colorado-high

Member
Jul 4, 2000
100
0
I have just got back to dirtbike riding after a 15 year layoff.I have been riding street bikes forever. The problem that I have is that I am having trouble trying to turn quickly in the tight stuff. I still think I am on a street bike and try to counter steer. To go left you turn the bars to the right. I does not work too well on a dirt bike.What is the correct way and how could I practice it.
 

_SOLO_

LIFETIME SPONSOR
Jan 15, 2000
725
4
Act like you are riding a bike. I don't know the difference between a street bikes handeling and a dirt bike's. But just act like you are riding a bike. That is all I can say because I am not very good with words.
 

Wraith

Do the impossible its fun
LIFETIME SPONSOR
Jul 16, 2000
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colorado-high, I'm having the same problems as you are. Got out of the dirt 10 years ago. Then got off the street 1 year ago. Now I'm back in the dirt. I'm improving but I think I'm going to buy some technic videos (anyone know which ones are the best out there). My problem was basically,,,,,,well, the basics. I found a way to get them embeded into the back off my mind was to over emphasize everthing, ie weighting pegs, elbows up, body position on the bike,etc, etc, etc. Try some technis videos. When I started on the street, I bought Keith Codes and it really helped. Then I went to his school and was enlightend. Or something like that :D ;)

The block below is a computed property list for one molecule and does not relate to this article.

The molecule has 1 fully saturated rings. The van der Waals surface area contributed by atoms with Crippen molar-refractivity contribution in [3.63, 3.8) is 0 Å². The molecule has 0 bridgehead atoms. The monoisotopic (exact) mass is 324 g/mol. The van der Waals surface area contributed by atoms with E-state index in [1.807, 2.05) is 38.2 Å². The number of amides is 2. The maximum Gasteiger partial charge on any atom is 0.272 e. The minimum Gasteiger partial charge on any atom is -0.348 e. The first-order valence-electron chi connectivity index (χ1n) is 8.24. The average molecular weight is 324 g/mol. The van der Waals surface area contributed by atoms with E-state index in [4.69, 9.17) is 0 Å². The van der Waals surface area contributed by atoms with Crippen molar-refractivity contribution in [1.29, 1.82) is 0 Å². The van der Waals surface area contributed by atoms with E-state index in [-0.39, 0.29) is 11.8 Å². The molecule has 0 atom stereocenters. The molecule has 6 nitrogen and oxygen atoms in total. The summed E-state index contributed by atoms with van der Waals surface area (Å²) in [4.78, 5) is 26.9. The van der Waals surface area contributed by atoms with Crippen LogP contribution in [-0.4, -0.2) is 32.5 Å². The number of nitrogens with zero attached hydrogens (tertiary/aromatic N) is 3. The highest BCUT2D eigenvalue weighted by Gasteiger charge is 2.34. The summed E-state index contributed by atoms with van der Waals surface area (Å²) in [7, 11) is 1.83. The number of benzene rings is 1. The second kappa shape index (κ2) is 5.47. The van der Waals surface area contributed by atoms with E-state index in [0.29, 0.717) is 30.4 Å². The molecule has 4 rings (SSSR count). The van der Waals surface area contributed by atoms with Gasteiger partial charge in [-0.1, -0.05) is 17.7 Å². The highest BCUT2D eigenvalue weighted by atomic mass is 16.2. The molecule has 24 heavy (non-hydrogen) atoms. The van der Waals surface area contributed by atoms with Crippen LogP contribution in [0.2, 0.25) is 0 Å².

Rogue

Member
Dec 25, 2000
99
0
The ONLY way to turn a bike at more than 10 mph is counter steering. The problemis this: On a dirt bike you lean the bike in the direction of the turn and MOVE YOUR BODY THE OTHER WAY. It seems very wierd at first to us with a lot of street bike experience. Try it. It really helps in gravel and sand!:D
 

mtngoat

LIFETIME SPONSOR
Jun 12, 2000
314
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I transitioned from street (30 years) to dirt too. My experience from street was that counter-steering was a subtle "turn-initiator", the degree of which "set" the lean, followed by fine-tuning using body lean. I quickly learned that more variables needed attention in the dirt.

Here's my question: I know about "counter-leaning", but when? Always? It seems that sometimes I'm better off leaning in than leaning out (especially if traction is good and depending on whether I sit or stand thru a turn). And I'm not able to do a lot of analysis when it's happening (seems that when I try to think it thru when it's happening, I risk busting my you know). Maybe you really never understand what or how you do it; you just do it... or don't.
I may be weird, but I like understanding.
 

Rogue

Member
Dec 25, 2000
99
0
If you look up the California Superbike School they have a fascinating bike that has an extra set of handlebars mounted on the frame. Many riders including pros have tried to turn the bike while holding on to these bars and none could.